Meet the Author
Since the creation of WordsmithSix as a critique group, we have evolved in many ways. While every member is like family and brings their own valuable insights to the group, sometimes there are changes. Some of our members have moved on in their life’s journey, however their contributions continue to influence our writing forever. Others have filled the empty chairs and have started their journey into the world of writing.
Each member of WordsmithSix is excited about our writing journey. For the next few weeks we will dedicate a Sunday blog to letting our readers know a little more about who we are. Each author will be asked a few questions to help you understand their desire to write and what motivates them. Maybe their answers will influence you in your writing.
This week we are excited to feature one of our original Wordsmithsix members. An established Author and Blogger, her writing includes: Chicken Soup for the Mother of Preschoolers Soul “The Race”, Books – Oil People, Gone never Forgotten and West Texas Christmas Stories. You can find more about Natalie on her website nataliebright.com.
Please welcome Natalie Bright
When did you start writing?
For as long as I can remember, I’ve been scribbling in diaries or writing silly poems, and then I began to write novels in high school.
Why did you choose the Genre you write in?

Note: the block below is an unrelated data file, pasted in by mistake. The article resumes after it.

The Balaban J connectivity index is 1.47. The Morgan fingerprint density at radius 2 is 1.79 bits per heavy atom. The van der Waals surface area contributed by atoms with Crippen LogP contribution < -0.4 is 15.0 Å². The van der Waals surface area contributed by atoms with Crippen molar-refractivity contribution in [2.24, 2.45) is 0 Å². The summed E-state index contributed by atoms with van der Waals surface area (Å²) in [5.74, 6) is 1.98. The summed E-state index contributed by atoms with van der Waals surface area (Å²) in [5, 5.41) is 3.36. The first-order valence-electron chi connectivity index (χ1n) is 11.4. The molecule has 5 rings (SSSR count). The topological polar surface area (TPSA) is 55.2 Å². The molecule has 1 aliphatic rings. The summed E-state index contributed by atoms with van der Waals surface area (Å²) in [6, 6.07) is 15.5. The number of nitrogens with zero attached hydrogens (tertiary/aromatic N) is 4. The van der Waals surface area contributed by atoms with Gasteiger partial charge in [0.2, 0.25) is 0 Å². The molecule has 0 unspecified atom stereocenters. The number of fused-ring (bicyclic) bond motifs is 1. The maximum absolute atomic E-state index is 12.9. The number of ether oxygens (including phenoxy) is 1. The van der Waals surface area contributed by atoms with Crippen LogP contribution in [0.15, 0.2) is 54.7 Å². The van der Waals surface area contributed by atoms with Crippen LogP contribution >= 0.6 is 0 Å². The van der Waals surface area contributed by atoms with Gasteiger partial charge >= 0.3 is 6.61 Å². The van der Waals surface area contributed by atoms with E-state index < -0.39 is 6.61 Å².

The stories choose me. My vision was to be a romance novelist because I’m been a lifelong fan of the genre, but the stories inside my head tend to be more for young readers. I honestly do not have any control over the characters that wake me at night.
What’s the best thing you’ve done to help your writing?
Found a great critique group (thank you WordsmithSix!). I read a gazillion kid lit books, and reread my childhood favorites with a critical eye. Why have those classics stood the test of time? Write every day. Stop questioning the why. Joined writing organizations directly related to the genre I write.
What’s your writing routine like?
There is no routine. I have two teenagers, a day job, community volunteer work; I write whenever, wherever I can.
How do you reach that personal place that allows the writing to flow?
Butt in chair, focus and do your job. Writers must practice intense self-discipline. No one is hovering over your shoulder telling you to work. I think this is what separates the successful writers from the ones that always struggle to reach THE END. It’s an endless internal battle.
Are you an outliner?
Sometimes. Every book is different.
What has been your biggest writing challenge?
Finishing one novel before the next spark takes over.
What advice would you give to new writers?
Just like any professional in any career, learn as much as you can about story craft and the publishing business.
What’s the most positive thing you could tell writers today?
I believe it’s an amazing time to be a writer. If you have respect for the craft and can find joy in the writing, then your work will be authentic. When writers view their craft like a business and they see themselves as a professional, both traditional and indie published authors can achieve great success. We have just begun to tap the potential of eBooks and the ability to reach worldwide markets. There are readers out there waiting for your stories.